The new black and white film (made during the pandemic) by Sam Levinson takes place after a lavish premiere where a writer/director character gets much plaudits.
John David Washington is that filmmaker, Malcolm of Malcolm & Marie who must come to terms with his relationship with model partner Marie, done with bellowing bluster by Zendaya.
While a pretentious air does take over, Levinson does make the most out of his premise using occupation, vanity, and injurious acts and angst for a while. It’s a back-and-forth with a certain pizzazz and style gravitating from a quarantine aspect as ambivalence is projected onto personal trauma.
Politics and race are part of the amusing, dissecting rant concerning unsubtle film criticism as character shading within each frame within a Malibu beach house makes for a kind of episodic, epicurean stage effort. Dynamism and discord of a pairing might end up in a typical, volatile manner as Levinson can render this hashing out of feelings with tiresome highfalutin ripostes.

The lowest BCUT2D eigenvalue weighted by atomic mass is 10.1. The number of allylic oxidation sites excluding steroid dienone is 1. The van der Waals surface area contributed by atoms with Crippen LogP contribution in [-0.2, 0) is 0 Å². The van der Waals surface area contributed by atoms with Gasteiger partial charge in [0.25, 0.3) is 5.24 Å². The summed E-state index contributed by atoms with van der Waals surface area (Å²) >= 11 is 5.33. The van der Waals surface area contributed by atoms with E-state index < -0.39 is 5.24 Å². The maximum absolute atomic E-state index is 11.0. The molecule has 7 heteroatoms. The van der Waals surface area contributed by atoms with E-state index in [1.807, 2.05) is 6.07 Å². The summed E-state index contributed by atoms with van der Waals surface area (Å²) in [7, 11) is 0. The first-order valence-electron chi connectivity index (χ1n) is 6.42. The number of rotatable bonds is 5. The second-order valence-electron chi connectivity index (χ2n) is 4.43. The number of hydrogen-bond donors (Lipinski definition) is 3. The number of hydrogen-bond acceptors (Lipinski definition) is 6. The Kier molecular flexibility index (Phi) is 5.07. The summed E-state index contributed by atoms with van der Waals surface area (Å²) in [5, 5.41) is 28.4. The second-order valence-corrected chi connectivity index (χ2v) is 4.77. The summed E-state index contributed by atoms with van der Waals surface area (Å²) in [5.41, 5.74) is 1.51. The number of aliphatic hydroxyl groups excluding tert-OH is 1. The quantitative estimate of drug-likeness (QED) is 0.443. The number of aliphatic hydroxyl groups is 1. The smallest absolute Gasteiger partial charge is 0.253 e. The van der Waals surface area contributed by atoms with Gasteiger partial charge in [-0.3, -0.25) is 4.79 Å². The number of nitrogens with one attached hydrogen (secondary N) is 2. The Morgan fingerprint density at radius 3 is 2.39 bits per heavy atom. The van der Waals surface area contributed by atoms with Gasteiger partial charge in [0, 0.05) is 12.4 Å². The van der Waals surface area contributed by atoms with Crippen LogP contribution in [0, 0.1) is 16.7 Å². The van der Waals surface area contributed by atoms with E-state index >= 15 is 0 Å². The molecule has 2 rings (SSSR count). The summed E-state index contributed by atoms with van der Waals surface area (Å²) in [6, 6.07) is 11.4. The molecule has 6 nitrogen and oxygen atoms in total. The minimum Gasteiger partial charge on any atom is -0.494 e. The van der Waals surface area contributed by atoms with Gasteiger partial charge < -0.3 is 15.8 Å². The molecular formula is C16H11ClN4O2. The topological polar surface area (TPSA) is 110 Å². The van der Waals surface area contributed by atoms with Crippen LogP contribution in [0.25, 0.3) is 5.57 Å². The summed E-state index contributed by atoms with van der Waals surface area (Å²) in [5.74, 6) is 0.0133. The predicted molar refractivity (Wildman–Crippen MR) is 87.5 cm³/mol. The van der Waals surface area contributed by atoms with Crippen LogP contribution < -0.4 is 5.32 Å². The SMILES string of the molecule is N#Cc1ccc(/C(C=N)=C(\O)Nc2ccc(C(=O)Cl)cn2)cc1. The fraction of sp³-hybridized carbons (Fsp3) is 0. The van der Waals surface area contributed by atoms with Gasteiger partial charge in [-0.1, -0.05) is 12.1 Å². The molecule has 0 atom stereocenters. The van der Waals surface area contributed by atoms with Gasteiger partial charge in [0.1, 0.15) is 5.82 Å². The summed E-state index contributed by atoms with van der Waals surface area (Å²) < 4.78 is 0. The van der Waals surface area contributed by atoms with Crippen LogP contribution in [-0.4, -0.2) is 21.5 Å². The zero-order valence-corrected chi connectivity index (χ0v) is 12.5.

Washington (the unnamed protagonist in the time-inversion actioner Tenet endows the ebb and flow of Malcolm with urbaneness through Zendaya has a little more fair for the uncomfortable probing of the Assassination Nation filmmaker. This ‘timely’ two-hander can be a bit self-conscious for its own good, but the nuance and personal awareness provides or a more interesting than fun experience.